Chinese Xi Jinping. (Xinhua)

N ° 3. Renewing the commitment to multinational institutions.

It is about strengthening the United Nations and the World Trade Organization, which former President Donald Trump weakened by rendering his dispute settlement mechanism inoperative in 2019 by blocking appeals chamber appointments. According to Daniel Ikenson, former director of the Center for Trade Policy Studies at the Cato Institute, the United States has won 87.5% of the cases it has brought to the World Trade Organization. The United States and other countries should work more closely through multinational institutions to establish more ways to cooperate and effectively resolve disputes.

# 4. Join the Comprehensive and Progressive Trans-Pacific Partnership.

This organization, which was largely built by the United States, would have accounted for 12 members, 40% of world production and a third of world trade if it had not been rejected by Donald Trump in 2017. With the accession of the United States, it will serve as a check on China’s might in the Asia-Pacific arena.

N ° 5. Develop a new Marshall plan to counter China Belt and Road Initiative.

China’s Belt and Road Initiative, announced in 2013, is a network of railways, roads, pipelines, distribution networks and ports that connects China with other regions and creates the world’s largest platform for economic, political, trade, financial and cultural cooperation spanning 138 countries.

Implemented in 1948, the United States’ European stimulus package, also known as the Marshall Plan, was designed to help rebuild Western Europe after World War II. He paved the way for modernizing industry, improving economic growth, removing barriers to trade, and preventing the spread of communism.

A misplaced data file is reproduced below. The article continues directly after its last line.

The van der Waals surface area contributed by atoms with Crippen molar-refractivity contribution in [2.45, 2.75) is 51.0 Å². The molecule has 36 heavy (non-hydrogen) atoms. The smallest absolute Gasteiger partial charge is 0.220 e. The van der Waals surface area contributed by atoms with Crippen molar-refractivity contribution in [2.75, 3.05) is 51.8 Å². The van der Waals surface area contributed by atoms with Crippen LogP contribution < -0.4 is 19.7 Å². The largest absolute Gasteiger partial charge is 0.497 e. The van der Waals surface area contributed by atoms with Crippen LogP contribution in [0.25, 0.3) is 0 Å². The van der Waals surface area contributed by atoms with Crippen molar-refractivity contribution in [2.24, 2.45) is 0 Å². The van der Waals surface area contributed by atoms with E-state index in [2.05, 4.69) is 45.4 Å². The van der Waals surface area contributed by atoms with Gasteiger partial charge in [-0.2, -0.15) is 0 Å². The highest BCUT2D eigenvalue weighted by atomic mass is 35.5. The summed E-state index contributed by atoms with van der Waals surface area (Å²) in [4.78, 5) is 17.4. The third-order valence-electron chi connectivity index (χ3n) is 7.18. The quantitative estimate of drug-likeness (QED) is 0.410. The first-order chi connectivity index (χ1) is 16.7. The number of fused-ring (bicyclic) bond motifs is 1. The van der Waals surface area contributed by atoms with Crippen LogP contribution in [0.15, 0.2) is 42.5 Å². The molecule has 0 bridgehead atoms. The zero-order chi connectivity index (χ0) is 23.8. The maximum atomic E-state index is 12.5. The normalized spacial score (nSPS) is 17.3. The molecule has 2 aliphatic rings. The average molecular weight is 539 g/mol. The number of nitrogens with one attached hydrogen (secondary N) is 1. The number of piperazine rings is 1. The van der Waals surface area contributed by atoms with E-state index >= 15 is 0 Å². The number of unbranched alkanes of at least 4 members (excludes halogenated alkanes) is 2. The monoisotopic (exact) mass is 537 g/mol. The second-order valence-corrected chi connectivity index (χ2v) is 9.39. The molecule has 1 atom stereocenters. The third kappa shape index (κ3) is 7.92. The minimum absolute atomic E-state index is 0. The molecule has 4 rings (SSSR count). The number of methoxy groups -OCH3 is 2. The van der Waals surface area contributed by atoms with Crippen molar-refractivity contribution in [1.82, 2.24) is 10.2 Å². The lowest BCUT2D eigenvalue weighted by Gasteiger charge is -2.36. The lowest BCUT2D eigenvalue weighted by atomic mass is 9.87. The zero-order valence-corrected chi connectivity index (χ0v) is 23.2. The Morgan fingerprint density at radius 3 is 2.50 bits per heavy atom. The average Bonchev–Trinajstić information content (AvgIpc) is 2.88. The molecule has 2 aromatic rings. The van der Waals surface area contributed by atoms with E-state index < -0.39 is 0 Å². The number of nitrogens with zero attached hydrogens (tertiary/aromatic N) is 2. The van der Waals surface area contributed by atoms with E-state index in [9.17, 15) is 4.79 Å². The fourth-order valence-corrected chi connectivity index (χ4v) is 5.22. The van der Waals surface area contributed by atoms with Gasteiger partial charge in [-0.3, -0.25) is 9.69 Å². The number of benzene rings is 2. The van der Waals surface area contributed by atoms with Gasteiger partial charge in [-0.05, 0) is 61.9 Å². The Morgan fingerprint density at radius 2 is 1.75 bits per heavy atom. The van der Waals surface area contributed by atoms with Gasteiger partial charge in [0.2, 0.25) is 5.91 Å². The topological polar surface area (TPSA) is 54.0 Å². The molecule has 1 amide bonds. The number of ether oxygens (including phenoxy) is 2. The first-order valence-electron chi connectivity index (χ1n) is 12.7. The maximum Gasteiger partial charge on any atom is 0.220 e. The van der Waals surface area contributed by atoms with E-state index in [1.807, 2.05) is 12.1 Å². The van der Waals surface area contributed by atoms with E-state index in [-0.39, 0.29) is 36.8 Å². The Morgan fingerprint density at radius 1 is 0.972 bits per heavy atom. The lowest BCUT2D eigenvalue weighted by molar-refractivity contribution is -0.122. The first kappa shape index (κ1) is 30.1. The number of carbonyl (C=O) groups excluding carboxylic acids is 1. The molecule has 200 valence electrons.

A new U.S. initiative similar to the Marshall Plan would not only help countries become more economically dynamic and politically secure, but would also strengthen U.S. interests and make export markets more lucrative. Some would say that Biden’s Build Back Better World presents such an opportunity but many details remain to be understood.

# 6. It’s a Sputnik time requiring critical home investments.

The challenges posed by the former Soviet Union crystallized when it launched Sputnik 1 into space before the United States in 1957. At that point, America realized there was a threat. serious on the horizon and should do what is necessary to catch up. .

Today, the challenges presented by China are different, but have nonetheless shaken us from a deep sleep and revealed the critical need to strengthen the United States and boost American competitiveness. To that end, it is essential that we direct investments in U.S. R&D, education, health and infrastructure, and support the efforts of the Biden administration to do so.

One evening in Nanjing, China, I had dinner in the building that once housed the American Embassy. Before the end of World War II, Nanjing was the capital of China. This city, which is now the capital of Jiangsu Province, suffered tremendously at the hands of the Japanese during the so-called Nanjing Massacre. With a common cause, the United States and China became partners in an effort to defeat the Japanese. Today, however, many in the United States and China increasingly see themselves as a threat.

The United States and China should work constructively to overcome difficult obstacles, and both countries need to better understand what is at stake. The bottom line: How we see each other today can determine whether we are friends. or opponents tomorrow. And friends can accomplish more than adversaries.